We know that two of the three guards who were responsible for watching Epstein were not trained corrections officers. The prison was short staffed — most are — and two of the three guards were actually supposed to be assigned elsewhere in the prison.  (Secretaries, nurses, even the dentist and the chaplain sometimes pitch in when there aren’t enough guards.)  That was a mistake.

Two of the three guards also were exhausted. One had worked overtime five days in a row and another was working mandatory overtime.  That was a mistake.  The guards were supposed to make rounds every 30 minutes to make sure that everything was in order and no prisoners were in danger.  They didn’t do that.  That was yet another mistake.

None of these observations answers the question of whether Epstein actually committed suicide.  It appears that he did.  But, let’s not forget that in any prison in America, sex offenders — and especially those who sexually assault children — are the lowest of the low. Their lives are always in danger. I can tell you a hundred stories of assaults on pedophiles that I observed from my time at the Federal Correctional Institution at Loretto, Pennsylvania. 

One of the reasons that almost all pedophiles are kept in low-security prisons is that they’re so much more likely to be assaulted or even murdered in higher-security facilities and they’re not eligible to be placed in minimum-security work camps because of the gravity of their crimes.  The Metropolitan Correctional Center in Manhattan, however, where Epstein was awaiting trial, is a maximum-security facility because it’s a transportation center. Almost every prisoner there is awaiting trial and will eventually be sent somewhere else.  Epstein was likely a marked man from the minute he walked through the door.

I don’t know if Epstein committed suicide. When we have to choose between incompetence and conspiracy, I usually go with incompetence, though there are many powerful people who were in Epstein’s circle who would not have wanted facts to emerge at his trial. One cannot rule out that all these mistakes made could have been intentional to create the conditions for him to attempt suicide again—this time successfully.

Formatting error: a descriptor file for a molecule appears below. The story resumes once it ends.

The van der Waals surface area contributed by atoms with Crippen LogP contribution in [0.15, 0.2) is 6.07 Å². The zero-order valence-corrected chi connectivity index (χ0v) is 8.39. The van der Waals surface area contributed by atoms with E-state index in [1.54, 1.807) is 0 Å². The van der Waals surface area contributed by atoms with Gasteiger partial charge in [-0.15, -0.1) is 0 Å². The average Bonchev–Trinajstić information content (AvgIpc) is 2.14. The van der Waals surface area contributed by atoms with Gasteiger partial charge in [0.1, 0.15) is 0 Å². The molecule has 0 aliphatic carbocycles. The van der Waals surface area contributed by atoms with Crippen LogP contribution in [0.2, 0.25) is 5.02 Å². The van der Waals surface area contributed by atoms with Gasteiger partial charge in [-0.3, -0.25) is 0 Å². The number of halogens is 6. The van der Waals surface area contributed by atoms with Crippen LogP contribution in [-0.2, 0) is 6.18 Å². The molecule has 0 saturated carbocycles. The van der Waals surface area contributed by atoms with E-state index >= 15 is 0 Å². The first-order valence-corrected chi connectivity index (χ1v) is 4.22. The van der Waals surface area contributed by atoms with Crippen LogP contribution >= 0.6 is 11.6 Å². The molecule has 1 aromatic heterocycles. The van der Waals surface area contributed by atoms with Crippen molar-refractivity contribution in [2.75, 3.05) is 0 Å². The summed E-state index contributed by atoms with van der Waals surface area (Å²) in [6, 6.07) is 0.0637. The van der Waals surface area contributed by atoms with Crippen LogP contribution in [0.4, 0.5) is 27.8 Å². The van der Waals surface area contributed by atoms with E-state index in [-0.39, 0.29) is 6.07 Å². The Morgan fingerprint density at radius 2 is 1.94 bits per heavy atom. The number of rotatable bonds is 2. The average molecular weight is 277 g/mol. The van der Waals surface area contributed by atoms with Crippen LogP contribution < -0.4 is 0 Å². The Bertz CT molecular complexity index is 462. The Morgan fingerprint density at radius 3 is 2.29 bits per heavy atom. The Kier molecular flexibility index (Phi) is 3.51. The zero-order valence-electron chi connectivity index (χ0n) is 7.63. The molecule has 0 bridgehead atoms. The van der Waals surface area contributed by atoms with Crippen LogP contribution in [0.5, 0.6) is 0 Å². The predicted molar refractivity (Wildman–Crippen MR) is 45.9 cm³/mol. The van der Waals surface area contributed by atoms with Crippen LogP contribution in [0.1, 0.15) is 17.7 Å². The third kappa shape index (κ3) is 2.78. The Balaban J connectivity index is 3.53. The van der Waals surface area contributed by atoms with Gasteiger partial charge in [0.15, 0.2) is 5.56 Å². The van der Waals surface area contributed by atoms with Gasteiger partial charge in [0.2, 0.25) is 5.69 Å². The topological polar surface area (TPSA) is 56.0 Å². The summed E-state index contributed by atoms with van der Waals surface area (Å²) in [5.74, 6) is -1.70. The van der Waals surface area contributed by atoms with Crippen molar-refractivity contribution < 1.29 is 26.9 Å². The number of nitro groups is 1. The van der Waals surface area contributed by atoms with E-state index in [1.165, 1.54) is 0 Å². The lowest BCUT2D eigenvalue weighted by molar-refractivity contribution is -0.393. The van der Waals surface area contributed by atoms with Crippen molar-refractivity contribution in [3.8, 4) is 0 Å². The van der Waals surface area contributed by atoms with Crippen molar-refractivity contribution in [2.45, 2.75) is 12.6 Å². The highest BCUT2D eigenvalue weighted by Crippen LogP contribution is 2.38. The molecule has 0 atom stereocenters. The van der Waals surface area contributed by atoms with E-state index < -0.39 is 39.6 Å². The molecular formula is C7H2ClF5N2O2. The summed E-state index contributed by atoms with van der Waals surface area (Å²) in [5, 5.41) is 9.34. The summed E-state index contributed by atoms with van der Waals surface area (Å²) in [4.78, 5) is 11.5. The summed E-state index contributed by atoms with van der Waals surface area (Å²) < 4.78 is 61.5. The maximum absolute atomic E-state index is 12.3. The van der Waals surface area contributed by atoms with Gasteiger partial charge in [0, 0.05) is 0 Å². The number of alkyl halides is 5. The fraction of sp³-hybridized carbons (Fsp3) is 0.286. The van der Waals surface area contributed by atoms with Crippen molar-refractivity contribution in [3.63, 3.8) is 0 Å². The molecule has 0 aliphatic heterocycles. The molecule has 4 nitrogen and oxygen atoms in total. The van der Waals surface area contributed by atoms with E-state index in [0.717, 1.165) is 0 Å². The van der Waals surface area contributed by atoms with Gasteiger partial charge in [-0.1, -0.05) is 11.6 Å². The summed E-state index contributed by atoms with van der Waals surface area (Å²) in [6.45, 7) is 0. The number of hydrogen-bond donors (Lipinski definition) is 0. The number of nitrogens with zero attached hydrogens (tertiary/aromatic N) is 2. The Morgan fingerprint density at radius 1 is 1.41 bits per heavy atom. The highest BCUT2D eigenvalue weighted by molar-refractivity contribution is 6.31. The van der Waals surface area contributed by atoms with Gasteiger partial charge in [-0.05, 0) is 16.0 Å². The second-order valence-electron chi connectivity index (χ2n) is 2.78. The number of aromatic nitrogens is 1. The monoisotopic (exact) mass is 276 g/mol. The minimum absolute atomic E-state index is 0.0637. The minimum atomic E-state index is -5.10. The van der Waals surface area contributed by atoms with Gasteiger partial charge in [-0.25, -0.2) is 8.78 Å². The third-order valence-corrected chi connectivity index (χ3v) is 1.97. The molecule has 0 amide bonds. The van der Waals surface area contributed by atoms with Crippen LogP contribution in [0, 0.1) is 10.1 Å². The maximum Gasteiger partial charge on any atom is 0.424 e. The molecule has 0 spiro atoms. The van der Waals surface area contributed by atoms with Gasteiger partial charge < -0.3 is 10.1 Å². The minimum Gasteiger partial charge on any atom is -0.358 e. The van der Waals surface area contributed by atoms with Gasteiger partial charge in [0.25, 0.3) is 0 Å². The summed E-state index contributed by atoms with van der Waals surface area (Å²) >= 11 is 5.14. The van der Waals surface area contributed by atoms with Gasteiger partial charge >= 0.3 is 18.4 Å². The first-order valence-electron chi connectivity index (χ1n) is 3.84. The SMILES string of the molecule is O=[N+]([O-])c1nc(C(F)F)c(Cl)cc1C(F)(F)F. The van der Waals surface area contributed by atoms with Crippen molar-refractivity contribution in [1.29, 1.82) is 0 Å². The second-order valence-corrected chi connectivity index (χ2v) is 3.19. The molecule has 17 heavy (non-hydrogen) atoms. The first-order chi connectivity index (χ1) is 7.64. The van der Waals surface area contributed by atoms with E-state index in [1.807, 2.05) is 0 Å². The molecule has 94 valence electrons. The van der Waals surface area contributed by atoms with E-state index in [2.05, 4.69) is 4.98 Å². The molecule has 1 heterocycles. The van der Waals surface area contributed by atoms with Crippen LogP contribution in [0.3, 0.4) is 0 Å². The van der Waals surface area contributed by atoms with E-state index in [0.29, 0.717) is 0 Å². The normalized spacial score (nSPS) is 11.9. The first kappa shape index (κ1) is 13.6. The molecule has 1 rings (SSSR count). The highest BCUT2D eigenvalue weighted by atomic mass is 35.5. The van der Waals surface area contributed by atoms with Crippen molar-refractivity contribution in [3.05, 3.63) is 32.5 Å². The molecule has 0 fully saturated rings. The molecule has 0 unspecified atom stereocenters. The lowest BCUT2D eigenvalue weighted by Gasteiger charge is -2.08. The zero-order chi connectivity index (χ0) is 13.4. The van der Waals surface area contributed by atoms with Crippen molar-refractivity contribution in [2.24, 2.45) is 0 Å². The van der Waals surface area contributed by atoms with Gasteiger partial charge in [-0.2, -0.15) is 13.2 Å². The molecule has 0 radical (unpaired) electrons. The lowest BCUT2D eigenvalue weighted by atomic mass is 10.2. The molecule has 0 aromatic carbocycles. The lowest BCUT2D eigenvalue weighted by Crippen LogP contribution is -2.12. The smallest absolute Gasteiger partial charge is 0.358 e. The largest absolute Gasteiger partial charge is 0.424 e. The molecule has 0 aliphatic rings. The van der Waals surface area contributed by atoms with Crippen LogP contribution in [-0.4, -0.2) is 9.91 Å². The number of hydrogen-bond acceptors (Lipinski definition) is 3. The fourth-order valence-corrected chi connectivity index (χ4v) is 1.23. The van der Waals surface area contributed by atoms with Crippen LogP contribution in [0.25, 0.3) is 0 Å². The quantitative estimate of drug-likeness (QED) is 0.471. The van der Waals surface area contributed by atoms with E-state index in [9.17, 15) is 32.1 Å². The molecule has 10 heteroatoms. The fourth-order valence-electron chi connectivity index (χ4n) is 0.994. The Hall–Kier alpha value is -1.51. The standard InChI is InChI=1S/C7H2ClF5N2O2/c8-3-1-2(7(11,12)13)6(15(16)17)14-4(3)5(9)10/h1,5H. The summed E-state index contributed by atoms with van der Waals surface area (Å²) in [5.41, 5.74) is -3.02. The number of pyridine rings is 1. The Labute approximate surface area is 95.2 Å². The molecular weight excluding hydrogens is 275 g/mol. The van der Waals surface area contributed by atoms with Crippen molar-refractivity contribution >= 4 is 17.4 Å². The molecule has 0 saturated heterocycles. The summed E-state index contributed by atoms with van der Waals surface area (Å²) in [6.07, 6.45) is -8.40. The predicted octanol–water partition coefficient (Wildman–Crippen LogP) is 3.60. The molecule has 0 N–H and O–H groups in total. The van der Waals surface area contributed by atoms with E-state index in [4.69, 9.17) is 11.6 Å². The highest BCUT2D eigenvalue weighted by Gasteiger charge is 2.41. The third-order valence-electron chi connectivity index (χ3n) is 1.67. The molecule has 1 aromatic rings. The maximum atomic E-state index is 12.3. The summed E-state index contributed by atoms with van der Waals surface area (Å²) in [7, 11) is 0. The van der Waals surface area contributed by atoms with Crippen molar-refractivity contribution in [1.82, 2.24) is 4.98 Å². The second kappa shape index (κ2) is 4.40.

One of my attorneys gave me some advice before I left for prison. “Don’t make anybody angry,” he said. “Most prisoners are attached to one gang or another — the Italians, the Aryans, the Crips and the Bloods, MS-13, the Mexican drug gangs. Every one of them has a long arm and they can reach into any prison in the country.”

John Kiriakou is a former CIA counterterrorism officer and a former senior investigator with the Senate Foreign Relations Committee. John became the sixth whistleblower indicted by the Obama administration under the Espionage Act — a law designed to punish spies. He served 23 months in prison as a result of his attempts to oppose the Bush administration’s torture program.

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Before commenting please read Robert Parry’s Comment PolicyAllegations unsupported by facts, gross or misleading factual errors and ad hominem attacks, and abusive language toward other commenters or our writers will be removed.




Epstein’s Death & the Investigation of Powerful Networks

Craig Murray delves into allegations against Jeffrey Epstein and another suspicious death that the case recalls.  

By Craig Murray
CraigMurray.org.uk

There are a number of royal palaces and grand residences of former presidents and prime ministers where the inhabitants have a little bit more spring in their step following the death of Jeffrey Epstein. The media is rushing to attach the label “conspiracy theory” to any thought that his death might not have been suicide. In my view, given that so many very powerful people will be relieved he is no longer in a position to sing, and given that he was in a maximum-security jail following another alleged “suicide attempt” a week ago, it would be a very credulous person who did not view the question of who killed him an open one.